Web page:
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Nashville Scene Caving In

Sewage plant causes stink near Fall Creek Falls

By Liz Murray Garrigan

MARCH 13, 2000:  Science-savvy explorers recently have begun to believe that the cave system under Spencer Mountain near Fall Creek Falls State Park is the longest in Tennessee. Spencer Mountain, after all, is about five times larger than the mountain in White County that's home to Blue Spring Cave, which currently holds the title for Tennessee's longest at 33 miles.

But these cavers now have learned about a discouraging development. The state Department of Environment and Conservation (TDEC) is about to give a permit to the city of Spencer for a wastewater treatment plant whose discharge would flow into the state park and into that very cave system, possibly killing rare aquatic species.

As Wendy Smith, director of the World Wildlife Funds' Southeast rivers project, puts it, "Having not encountered human sewage before, the aquatic species might not do too well."

The controversy has become a hot internal topic within TDEC, where employees have been secretly working behind the scenes to mitigate the project's potential impact. The issue has even gotten the attention of the national Public Employees for Environmental Responsibility (PEER), which has jumped into the fray to work on behalf of state workers who want to offer what they know without jeopardizing their jobs.

The Spencer wastewater plant is funded with $6.4 million in federal and state money. Although environmentalists learned about the plant only during the last few months, it has been in the works for much longer. State officials admit they offered only minimal public notice and held no public hearing, and now the environmental watchdogs want them to go back and do it right.

"The stance I'm taking right now is that this process is flawed," says Smith, whose international organization has found that the waters of the Southeast are among the most species-rich ecosystems in the world. "We're still calling for a public hearing. I think there's still plenty to talk about."

Saya Qualls, the water permit manager at TDEC, says the department has followed the rules of public notice for projects of this size. She points out that TDEC has held private meetings with environmentalists about the project, so she says a public hearing wouldn't generate any new information and wouldn't be "productive."

That may be true. The most damaging information is something state officials already know--that at one time or another, many wastewater treatment plants malfunction, resulting in the discharge of raw or inadequately treated sewage. In this case, the sewage would flow into Dry Fork Creek, from there entering the massive Spencer Mountain cave system. That kind of flow would almost certainly kill the rare blind cave fish that live there.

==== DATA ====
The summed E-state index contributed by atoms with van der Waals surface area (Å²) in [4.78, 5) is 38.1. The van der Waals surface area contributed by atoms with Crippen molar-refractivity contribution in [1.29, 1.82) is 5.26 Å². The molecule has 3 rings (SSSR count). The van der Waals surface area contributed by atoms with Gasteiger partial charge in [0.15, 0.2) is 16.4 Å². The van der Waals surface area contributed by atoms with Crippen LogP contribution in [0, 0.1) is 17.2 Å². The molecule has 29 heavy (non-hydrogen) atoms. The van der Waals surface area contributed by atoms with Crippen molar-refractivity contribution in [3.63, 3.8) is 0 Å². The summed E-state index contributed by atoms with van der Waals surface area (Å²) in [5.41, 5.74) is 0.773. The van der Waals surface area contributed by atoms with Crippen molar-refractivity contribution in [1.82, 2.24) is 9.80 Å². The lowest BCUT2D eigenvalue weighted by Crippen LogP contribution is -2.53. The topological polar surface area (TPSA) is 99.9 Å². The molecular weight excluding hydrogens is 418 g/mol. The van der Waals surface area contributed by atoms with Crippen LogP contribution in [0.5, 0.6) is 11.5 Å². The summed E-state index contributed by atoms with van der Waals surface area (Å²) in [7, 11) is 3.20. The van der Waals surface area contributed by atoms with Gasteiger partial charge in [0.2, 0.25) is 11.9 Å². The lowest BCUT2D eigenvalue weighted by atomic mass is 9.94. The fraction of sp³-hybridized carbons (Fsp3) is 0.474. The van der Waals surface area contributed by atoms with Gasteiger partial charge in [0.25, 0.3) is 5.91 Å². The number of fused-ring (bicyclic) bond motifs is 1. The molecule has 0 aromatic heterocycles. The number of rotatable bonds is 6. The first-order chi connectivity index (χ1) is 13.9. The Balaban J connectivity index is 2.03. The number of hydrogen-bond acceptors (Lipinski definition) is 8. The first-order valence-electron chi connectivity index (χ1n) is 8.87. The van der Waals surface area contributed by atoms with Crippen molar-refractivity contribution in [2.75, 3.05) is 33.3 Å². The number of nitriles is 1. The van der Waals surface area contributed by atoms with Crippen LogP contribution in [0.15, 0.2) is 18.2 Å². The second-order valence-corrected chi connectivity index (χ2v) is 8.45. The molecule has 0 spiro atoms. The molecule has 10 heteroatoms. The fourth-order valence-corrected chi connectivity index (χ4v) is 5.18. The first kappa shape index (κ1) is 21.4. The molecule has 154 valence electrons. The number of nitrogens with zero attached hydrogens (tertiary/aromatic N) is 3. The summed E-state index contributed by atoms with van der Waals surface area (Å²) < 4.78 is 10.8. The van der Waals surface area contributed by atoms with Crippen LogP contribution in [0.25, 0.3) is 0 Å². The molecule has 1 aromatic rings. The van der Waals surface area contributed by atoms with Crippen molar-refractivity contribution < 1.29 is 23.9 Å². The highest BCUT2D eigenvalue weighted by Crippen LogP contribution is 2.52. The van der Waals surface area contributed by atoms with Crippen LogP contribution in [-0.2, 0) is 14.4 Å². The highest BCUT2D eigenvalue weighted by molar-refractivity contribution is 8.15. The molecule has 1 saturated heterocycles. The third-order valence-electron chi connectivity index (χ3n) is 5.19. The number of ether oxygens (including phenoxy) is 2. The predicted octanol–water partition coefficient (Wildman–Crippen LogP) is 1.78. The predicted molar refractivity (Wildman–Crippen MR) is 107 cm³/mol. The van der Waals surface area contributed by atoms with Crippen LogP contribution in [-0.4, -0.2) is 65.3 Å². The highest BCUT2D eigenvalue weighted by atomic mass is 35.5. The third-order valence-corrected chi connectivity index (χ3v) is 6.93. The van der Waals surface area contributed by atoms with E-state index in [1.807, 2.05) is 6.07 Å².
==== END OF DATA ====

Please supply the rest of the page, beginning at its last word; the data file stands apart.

"What happens in probably 50 percent of the wastewater treatment plants built in Tennessee is they wind up with some failures at some point, and at that point, there is significant damage done," says one TDEC official who requested anonymity. "I guess I'm on the side of people who say more should be done."

Given the history of sewage-damaged caves in Tennessee, this TDEC official says, the Spencer project just makes environmentalists "feel like here goes another one."

The official says it's hard to blame environmentalists for doubting the state's ability to protect Tennessee's resources.

"We always screw up because we don't have enough insight to begin with.We don't have enough people. We're the red-headed stepchild of everybody."

Plant malfunctions aside, environmentalists contend that even the treated sewage from a properly running plant will pollute the cave. That's because the state is planning to permit too-high levels of contaminants, they say.

"As written, what the permit allows as a daily maximum you wouldn't want to drink, swim in, or let your rare blind cave fish live in," says Barry Sulkin, state director for PEER and a former TDEC employee.

Environmentalists want the state to find a new path for the plant's discharge, one that avoids the cave system. But it appears the state will issue a permit for the plant within the next month.

TDEC's Qualls says the plant is well-designed, including modern safeguards, and Spencer needs it badly. The septic systems, both commercial and residential, in the town have high failure rates. That results in raw sewage seeping into the groundwater.

"It really is what we consider to be a pretty substantial health risk," Qualls says.

And besides, she says, "The state of Tennessee issues permits for wastewater treatment plants. We also issue driver's licenses. You can't not issue a driver's license to someone who passes a test just because there are drivers out there that have wrecks. It's the same thing here. Just because there are plants and collection systems that fail, that doesn't keep us from issuing permits for new plants.

"We looked at this pretty closely like we do everything, and there really wasn't a technical or environmental reason for us to deny this."


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